Cold is running his monthly festival, and this month it’s all about alts. Since I’ve spent the past week being rather blustery about the wonders of alts, because I really do think they’re a great thing to have around, I thought I’d take part in this particular shared topic. Since Cold is all about making cash, it will be primarily slanted towards making money. However, this alt isn’t for those who are looking to create the perfect complement of max level toons to build their gold-making empire. These are basic tips & tricks that anyone looking to level just for the fun of it can use to squeeze a bit of extra cash out of a disposable character.
Before You Get Started
This is not the best or easiest way to make gold for a leveling character. This is a method that is meant to maximize the fun part of the alt process (leveling/exploration) while minimizing things I do not consider fun. Because of that, it is a highly self-reliant character, and can be a great choice for those starting characters on new servers without a support network, or for those wanting a “throwaway” alt.
There are a number of assumptions I’m making about your character as I write this.
- This is a solo character.
- You don’t know if you’ll ever touch this character again past xx level.
- You won’t cry if you have to delete it.
- You enjoy questing/grinding. (Or you don’t have to run the dungeon finder to level).
- You are willing to utilize the AH at a basic level.
The advantages of this system:
- It will work for any class/specialization that you choose.
- It can be done at your own pace.
- AH interaction is minimal.
The disadvantages are:
- If you decide to keep the character at max level you’ll probably want different/more professions.
- It doesn’t work as well when partnering for leveling.
- It doesn’t work as well for healers since most leveling occurs outside of dungeons.
- Roll a character
- Start questing
- Pick up everything (characters on established servers can exclude things like fish oil and light feathers… but if you’re being truly self-sufficient, what’s the harm?)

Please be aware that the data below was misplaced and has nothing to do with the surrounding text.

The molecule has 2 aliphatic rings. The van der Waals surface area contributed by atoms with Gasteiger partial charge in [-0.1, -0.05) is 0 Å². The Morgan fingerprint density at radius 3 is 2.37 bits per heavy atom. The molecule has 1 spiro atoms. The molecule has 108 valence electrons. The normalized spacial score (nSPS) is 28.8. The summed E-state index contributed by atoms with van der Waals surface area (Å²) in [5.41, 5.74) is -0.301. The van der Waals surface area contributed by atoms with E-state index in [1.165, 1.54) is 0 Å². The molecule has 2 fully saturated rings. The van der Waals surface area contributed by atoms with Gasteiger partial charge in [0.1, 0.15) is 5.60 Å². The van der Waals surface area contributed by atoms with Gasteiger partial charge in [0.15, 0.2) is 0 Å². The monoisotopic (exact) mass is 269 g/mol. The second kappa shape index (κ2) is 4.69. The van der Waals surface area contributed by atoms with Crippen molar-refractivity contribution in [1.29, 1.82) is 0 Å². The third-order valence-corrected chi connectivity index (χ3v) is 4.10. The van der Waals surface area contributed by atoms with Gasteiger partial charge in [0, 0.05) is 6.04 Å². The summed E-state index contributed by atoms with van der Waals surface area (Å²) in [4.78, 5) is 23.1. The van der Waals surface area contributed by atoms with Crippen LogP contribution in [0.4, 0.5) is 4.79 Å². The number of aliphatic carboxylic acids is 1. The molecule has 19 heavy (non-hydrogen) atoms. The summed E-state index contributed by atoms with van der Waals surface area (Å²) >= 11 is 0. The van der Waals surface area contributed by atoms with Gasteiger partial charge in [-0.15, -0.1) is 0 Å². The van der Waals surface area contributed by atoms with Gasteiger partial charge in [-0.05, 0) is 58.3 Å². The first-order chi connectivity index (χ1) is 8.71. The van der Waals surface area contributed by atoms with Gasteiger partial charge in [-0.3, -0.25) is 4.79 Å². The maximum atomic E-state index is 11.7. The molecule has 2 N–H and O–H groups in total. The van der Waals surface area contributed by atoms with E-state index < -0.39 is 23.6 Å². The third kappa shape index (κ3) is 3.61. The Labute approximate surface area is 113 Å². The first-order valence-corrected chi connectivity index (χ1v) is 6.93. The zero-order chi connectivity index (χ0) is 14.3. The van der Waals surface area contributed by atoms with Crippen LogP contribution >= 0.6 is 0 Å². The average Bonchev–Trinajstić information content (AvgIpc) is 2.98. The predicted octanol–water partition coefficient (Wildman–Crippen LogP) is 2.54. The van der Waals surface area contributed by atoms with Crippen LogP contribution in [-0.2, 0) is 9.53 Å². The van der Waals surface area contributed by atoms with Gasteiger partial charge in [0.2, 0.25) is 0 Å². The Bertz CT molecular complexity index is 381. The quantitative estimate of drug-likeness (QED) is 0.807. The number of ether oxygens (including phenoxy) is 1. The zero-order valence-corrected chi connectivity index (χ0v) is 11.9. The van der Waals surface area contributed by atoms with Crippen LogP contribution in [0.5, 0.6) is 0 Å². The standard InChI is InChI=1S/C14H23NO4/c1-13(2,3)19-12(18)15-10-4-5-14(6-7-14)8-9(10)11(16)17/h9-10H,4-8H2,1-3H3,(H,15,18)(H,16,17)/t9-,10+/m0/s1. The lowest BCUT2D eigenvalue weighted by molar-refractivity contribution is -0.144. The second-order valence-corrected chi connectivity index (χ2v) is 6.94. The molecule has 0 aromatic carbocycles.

- At the appropriate level, pick up two primary gathering professions.
- Vendor everything but cloth and profession related materials (this includes greens/blues that you acquire while questing).
- Auction all cloth and profession-related materials.
- Purchase basic riding/flying and appropriate level flying as needed (Azeroth/Northrend).
That’s it! Characters generally rack up between 15-20k or more during the course of their adventures in from 1-85. If you keep your investments on your alt minimal, that’s a pretty penny for your main (or your hoard) if you were planning on playing the character anyway. For alts on established servers that have minimal gearing needs because of heirlooms, the profits tend to be better since all quest rewards can be acquired solely on their sale price and then vendored away. Now, while all this is really easy, there are some tricks that I’ve picked up utilizing this method over the years.
Tips & Tricks
While I don’t advocate choosing an alt based on this particular “gold-making” enterprise, some characters will do a bit better than others.
- If you’re not using heirlooms, plate wearers make the best money. Plate quest rewards are almost always the most valuable vendor item.
- Healing isn’t generally a fun past time when trying to take down angry quest mobs. If you don’t want to level a DPS or tank spec, then stick to those dungeons and make a bit less coin.
- Tanks and strong AoE classes are great for the secret grind lover. Large groups of mobs, or low-level dungeons can greatly supplement your gold supply.